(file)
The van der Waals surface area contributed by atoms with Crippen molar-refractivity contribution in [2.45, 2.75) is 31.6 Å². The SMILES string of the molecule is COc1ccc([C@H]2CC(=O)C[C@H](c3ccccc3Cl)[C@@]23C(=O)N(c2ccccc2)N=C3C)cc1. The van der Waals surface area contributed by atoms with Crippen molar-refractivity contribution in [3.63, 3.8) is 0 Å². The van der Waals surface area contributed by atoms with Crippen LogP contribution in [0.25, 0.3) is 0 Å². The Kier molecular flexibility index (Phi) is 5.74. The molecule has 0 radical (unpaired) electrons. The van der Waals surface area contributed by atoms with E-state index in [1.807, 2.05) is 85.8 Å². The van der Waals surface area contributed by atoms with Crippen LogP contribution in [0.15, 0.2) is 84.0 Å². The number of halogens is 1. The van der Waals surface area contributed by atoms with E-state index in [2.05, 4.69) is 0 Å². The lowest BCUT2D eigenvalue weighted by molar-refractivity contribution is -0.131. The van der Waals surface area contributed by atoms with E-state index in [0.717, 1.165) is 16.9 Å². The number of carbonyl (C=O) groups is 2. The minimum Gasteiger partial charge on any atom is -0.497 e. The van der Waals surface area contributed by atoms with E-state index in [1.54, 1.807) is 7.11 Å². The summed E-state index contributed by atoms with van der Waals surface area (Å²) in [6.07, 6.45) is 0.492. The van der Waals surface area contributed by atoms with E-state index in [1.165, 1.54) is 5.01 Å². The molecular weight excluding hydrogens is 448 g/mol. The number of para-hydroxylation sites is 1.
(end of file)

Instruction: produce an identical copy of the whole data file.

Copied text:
The van der Waals surface area contributed by atoms with Crippen molar-refractivity contribution in [2.45, 2.75) is 31.6 Å². The SMILES string of the molecule is COc1ccc([C@H]2CC(=O)C[C@H](c3ccccc3Cl)[C@@]23C(=O)N(c2ccccc2)N=C3C)cc1. The van der Waals surface area contributed by atoms with Crippen molar-refractivity contribution in [3.63, 3.8) is 0 Å². The van der Waals surface area contributed by atoms with Crippen LogP contribution in [0.25, 0.3) is 0 Å². The Kier molecular flexibility index (Phi) is 5.74. The molecule has 0 radical (unpaired) electrons. The van der Waals surface area contributed by atoms with E-state index in [1.807, 2.05) is 85.8 Å². The van der Waals surface area contributed by atoms with Crippen LogP contribution in [0.15, 0.2) is 84.0 Å². The number of halogens is 1. The van der Waals surface area contributed by atoms with E-state index in [2.05, 4.69) is 0 Å². The lowest BCUT2D eigenvalue weighted by molar-refractivity contribution is -0.131. The van der Waals surface area contributed by atoms with E-state index in [0.717, 1.165) is 16.9 Å². The number of carbonyl (C=O) groups is 2. The minimum Gasteiger partial charge on any atom is -0.497 e. The van der Waals surface area contributed by atoms with E-state index in [1.54, 1.807) is 7.11 Å². The summed E-state index contributed by atoms with van der Waals surface area (Å²) in [6.07, 6.45) is 0.492. The van der Waals surface area contributed by atoms with E-state index in [1.165, 1.54) is 5.01 Å². The molecular weight excluding hydrogens is 448 g/mol. The number of para-hydroxylation sites is 1.